Insects are sensitive to these edge effects. Roland and Kaupp (1995) found that transmission of nuclear polyhedrosis virus was reduced along forest edges, prolonging outbreaks of the forest tent caterpillar, Malacosoma disstria. Ozanne et al. (1997) documented lower abundances of Psocoptera, Lepidoptera, Coleoptera, Hymenoptera, Collembola, and Araneae and higher abundances of Homoptera and Thysanoptera at forest edges compared to interior forest habitats. Schowalter (1994, 1995) reported that these two groups of taxa generally characterized undisturbed and disturbed forests, respectively. Haynes and Cronin (2003) found that planthoppers, P. crocea, accumulated along edges, compared to the interior, of prairie cordgrass patches adjacent to mudflat but not patches adjacent to nonhost grasses, reflecting lower rates of dispersal across inhospitable mudflats (see Fig. 7.3). Similar results were found for understory insectivorous birds in tropical forest, suggesting that outbreaks of some insects could be more likely in fragments from which predators have disappeared (Sekereioglu et al. 2002). Remnant patches of natural habitat also are highly vulnerable to influx of nonindigenous species, from neighboring patches, that may compete with, or prey upon, indigenous species (Punttila et al. 1994).
Effects of edge density on the landscape can change during the course of population growth and decline. Radeloff et al. (2000) found that correlations between landscape patterns and jack pine budworm, Choristoneura pinus, population size varied over time, with proportion of jack pine, Pinus banksiana, and edge density (sum of perimeter length for land use classes per ha) positively correlated up to the peak of the outbreak, but edge density negatively correlated during population decline. These results probably reflect the more suitable resources represented by pollen cones that are more abundant on edge trees and the greater abundance of avian predators and the primary wasp parasitoid, Itoplectis con-quisitor, along edges.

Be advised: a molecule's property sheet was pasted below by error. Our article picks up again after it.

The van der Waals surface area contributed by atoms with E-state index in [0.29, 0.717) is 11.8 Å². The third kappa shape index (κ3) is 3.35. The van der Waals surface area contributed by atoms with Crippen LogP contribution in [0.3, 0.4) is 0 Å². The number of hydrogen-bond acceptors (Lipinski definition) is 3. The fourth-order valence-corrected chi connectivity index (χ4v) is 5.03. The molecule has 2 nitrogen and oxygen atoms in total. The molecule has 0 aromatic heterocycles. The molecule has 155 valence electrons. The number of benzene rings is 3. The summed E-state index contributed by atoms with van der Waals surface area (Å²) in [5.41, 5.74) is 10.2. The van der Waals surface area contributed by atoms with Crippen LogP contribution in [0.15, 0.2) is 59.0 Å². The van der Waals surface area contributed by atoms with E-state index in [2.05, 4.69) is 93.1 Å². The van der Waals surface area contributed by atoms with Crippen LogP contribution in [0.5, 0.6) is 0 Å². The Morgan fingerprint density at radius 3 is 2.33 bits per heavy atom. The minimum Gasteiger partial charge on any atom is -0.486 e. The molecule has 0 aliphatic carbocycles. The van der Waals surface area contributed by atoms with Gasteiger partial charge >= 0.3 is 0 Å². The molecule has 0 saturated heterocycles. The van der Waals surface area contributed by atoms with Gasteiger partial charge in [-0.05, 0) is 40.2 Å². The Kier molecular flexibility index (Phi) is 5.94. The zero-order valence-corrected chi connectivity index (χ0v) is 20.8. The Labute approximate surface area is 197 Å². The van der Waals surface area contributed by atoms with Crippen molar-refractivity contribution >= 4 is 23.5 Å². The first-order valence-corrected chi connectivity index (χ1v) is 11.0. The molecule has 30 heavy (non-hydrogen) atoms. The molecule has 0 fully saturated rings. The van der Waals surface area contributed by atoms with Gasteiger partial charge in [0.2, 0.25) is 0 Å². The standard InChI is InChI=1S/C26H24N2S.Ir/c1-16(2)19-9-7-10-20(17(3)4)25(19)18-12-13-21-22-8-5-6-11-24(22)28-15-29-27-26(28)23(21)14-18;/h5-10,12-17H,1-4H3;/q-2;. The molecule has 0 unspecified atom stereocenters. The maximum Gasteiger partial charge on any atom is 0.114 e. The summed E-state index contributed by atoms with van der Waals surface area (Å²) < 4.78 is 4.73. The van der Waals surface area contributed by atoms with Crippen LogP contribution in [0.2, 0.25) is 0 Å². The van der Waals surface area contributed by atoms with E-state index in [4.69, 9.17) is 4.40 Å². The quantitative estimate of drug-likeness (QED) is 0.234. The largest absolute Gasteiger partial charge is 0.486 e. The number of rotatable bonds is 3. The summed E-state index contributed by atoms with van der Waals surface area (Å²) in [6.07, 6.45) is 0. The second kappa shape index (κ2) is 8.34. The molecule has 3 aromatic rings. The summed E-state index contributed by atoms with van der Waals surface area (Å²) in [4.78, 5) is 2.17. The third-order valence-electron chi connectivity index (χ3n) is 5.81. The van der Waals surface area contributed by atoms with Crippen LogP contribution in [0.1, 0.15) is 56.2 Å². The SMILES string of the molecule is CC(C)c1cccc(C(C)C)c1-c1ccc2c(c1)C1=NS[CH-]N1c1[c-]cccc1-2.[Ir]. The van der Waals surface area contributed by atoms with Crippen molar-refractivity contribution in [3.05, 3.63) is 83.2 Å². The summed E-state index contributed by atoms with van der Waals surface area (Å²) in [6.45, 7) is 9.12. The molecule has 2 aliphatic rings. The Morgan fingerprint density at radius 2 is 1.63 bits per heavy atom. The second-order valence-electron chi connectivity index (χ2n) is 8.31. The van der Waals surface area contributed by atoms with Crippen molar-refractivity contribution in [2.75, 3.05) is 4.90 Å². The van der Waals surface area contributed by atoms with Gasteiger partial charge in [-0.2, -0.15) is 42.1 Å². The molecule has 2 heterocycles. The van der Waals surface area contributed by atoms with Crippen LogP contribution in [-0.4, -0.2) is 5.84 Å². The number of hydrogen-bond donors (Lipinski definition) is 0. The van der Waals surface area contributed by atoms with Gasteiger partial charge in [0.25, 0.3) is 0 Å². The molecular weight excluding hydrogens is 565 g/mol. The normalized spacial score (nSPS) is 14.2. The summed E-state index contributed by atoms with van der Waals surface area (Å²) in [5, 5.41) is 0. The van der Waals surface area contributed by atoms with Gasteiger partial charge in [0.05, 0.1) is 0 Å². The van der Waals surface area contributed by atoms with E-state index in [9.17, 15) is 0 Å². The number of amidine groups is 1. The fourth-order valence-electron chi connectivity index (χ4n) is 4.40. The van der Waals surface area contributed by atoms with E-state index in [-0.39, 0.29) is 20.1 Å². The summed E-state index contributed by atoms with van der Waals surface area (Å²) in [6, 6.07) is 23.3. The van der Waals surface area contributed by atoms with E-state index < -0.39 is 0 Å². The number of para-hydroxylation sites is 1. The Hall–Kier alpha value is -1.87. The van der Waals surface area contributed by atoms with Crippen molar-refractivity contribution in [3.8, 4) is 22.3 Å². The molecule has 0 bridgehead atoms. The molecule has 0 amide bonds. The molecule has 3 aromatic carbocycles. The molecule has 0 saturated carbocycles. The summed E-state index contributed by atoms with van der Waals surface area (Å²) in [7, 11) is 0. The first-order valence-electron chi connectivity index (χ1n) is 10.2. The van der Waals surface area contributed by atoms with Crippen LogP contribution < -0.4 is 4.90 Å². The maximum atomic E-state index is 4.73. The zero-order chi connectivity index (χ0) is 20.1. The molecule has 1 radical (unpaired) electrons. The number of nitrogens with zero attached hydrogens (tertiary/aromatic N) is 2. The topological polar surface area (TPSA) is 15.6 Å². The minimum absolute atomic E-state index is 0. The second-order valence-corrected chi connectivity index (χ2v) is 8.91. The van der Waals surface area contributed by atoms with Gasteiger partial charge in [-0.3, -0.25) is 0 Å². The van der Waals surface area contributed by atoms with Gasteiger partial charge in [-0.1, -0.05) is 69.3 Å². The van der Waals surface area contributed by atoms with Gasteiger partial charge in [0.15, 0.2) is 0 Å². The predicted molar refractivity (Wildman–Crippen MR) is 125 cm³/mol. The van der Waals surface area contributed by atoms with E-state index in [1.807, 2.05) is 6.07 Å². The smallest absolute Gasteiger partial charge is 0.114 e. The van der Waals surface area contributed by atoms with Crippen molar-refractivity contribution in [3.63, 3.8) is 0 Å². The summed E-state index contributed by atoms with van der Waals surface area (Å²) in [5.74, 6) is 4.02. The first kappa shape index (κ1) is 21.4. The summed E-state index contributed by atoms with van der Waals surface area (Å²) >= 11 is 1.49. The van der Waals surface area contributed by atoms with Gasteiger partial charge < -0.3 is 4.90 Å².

Fragmentation does not affect all species equally or all negatively. Tscharntke (1992) reviewed studies that examined responses of several insect species to differences in reed, Phragmites australis, quality in fragmented (agricultural) and unfragmented (nature reserve) wetlands. Reeds in small patches had thinner shoots but more leaves than did reeds in large patches. Two chloropid flies, Lipara spp., that depend on thin shoots survived only in small patches or in the unmown edges of large patches. However, the stem-boring noctuid moth, Archanara ger-minipuncta, that depends on thick shoots persisted only in large patches. Shoot damage caused by this moth created necessary habitat for >20 other herbivores, saprovores, and parasitoids. For example, the gall midge, Lasioptera arundinis, survived only in the side shoots induced by A. germinipucta damage, making this midge equally dependent on large patches. Tscharntke (1992) calculated that survival of local populations of A. germinipuncta requires at least 180,000 individuals or at least a 2-ha area.
Fragmentation of natural ecosystems usually is associated with homogeniza-tion of vegetation patterns. Widespread planting of commercial crops and suppression of natural disturbances have eliminated much of the diversity of vegetation patches characterizing natural landscapes. In a diverse landscape, outbreaks of particular demes most often would be confined to patches of susceptible vegetation. Agricultural and forested landscapes have become more conducive to expansion and regionwide outbreaks of adapted species (Schowalter and Turchin 1993).